How scary is too scary at Halloween? There is, of course, no clearly drawn answer. In this age of seemingly constant parental worry, moms and dads understandably consider the terrifying, yet unlikely possibility that they might irreparably scar their children if they don’t get things exactly right on all fronts. These worries apply as much to complicated issues like bullying as they do to seemingly mundane concerns like Halloween appropriateness. Here in Boston there are haunted forests, haunted amusement parks and marathon scary movie nights in local cinemas and on TV.
Finding Comfortable October Fun
Where can you comfortably bring your child for a little October fun?
It’s actually a question worth asking.
“As a parent, you have the unique ability to help your child escape significant embarrassment.”
Below are some guidelines that will hopefully make this year’s autumn goes as smoothly as possible.
As we are very fond of saying here at The Clay Center, think developmentally:
- Toddlers and school-aged kids are still prone to magical thinking. They’ll have a hard time distinguishing reality from fantasy, and this is especially the case when they’re all revved up. (I still recall, as will many readers, that super-scary witch in the Snow White display at that Disney World ride. I was absolutely certain that she was real!) As a safe bet, unless you really think your toddler is uniquely drawn to and is not at all bothered by the scary stuff, I think I’d stick with cute doggy costumes and princesses for Halloween until that toddler is a bit older.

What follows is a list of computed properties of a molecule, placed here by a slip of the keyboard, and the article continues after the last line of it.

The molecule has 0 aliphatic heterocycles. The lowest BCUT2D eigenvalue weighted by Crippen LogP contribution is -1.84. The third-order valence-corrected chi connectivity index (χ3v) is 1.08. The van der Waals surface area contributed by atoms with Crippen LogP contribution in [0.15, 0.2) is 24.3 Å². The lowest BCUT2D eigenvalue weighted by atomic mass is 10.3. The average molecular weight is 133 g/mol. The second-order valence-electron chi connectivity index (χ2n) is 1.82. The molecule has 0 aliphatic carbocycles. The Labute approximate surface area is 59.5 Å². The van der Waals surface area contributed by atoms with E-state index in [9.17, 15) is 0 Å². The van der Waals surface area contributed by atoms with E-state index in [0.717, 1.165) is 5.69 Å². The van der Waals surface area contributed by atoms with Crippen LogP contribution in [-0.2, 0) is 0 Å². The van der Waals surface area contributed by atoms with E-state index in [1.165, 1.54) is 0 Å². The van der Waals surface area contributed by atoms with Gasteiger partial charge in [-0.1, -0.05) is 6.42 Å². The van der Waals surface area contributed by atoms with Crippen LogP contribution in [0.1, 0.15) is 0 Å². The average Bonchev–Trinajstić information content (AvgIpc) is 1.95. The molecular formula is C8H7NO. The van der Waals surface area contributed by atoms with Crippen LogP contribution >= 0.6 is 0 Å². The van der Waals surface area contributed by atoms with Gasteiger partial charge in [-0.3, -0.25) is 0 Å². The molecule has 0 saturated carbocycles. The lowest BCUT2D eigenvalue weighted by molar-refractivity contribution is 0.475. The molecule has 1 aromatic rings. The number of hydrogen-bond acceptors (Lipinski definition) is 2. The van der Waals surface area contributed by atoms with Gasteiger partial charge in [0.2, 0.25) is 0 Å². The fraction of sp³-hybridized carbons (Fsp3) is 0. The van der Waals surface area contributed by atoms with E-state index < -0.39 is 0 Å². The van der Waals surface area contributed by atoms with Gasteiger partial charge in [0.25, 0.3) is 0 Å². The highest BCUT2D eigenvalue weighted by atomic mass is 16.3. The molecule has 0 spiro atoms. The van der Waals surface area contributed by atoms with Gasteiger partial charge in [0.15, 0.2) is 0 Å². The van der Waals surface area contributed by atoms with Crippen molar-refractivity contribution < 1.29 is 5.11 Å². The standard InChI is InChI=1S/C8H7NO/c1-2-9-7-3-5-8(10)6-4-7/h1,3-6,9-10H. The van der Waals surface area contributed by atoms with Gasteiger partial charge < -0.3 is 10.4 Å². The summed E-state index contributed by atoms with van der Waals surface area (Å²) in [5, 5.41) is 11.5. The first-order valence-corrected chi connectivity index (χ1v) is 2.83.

- School-aged kids are more likely to embrace the scares, but you should still check in with your grade school children before they embark on an outing with friends to something like a haunted amusement park. Talk to your child in private, away from friends, and even away from siblings. Make sure that he or she isn’t going under duress. If your child doesn’t want to go to the haunted whatever-it-be, then you can offer to help him or her “save face” by manufacturing a family excuse. Your child can always meet up with pals later.
- Adolescence, of course, gets more complex.
Middle school children are all about belonging to a group. It was, in fact, the captain of my seventh grade basketball team who was absolutely terrified of the haunted house we all went to together. In retrospect, I’m guessing he knew he’d be scared, but he was actually more scared of not belonging. Just as with the school-aged children, you can always ask your middle school child in private what he or she really wants to do. As a parent, you have the unique ability to help your child escape significant embarrassment.
- For older teens, it’s all about that fine balance between limits and trust. The “trick” part of “trick or treat” is much more appealing to teens, and that trick can end up being pretty scary for parents. Remember that as much as teens look like they’re not listening to you, they probably are. And, as much as you may sound like a broken record (an admittedly dated simile these days), you still need to say the same things over and over. No booze. Drive safely. No real knives. Stay in touch. Abide by the curfew. Be aware that the police are everywhere on Halloween—and that that’s a good thing. And at this age, help them to be able to say to their friends that they aren’t going to that haunted warehouse because it just isn’t their thing. This is all about identity formation, about teens establishing what they value.
You know what? You’ve got this. Parents know best. You just need to be active in acting on what you already know.
Oh yeah—remember to buy enough candy, too.
Steve Schlozman, MD, is a contributor to The Clay Center for Young Healthy Minds and an assistant professor of Psychiatry at Harvard Medical School.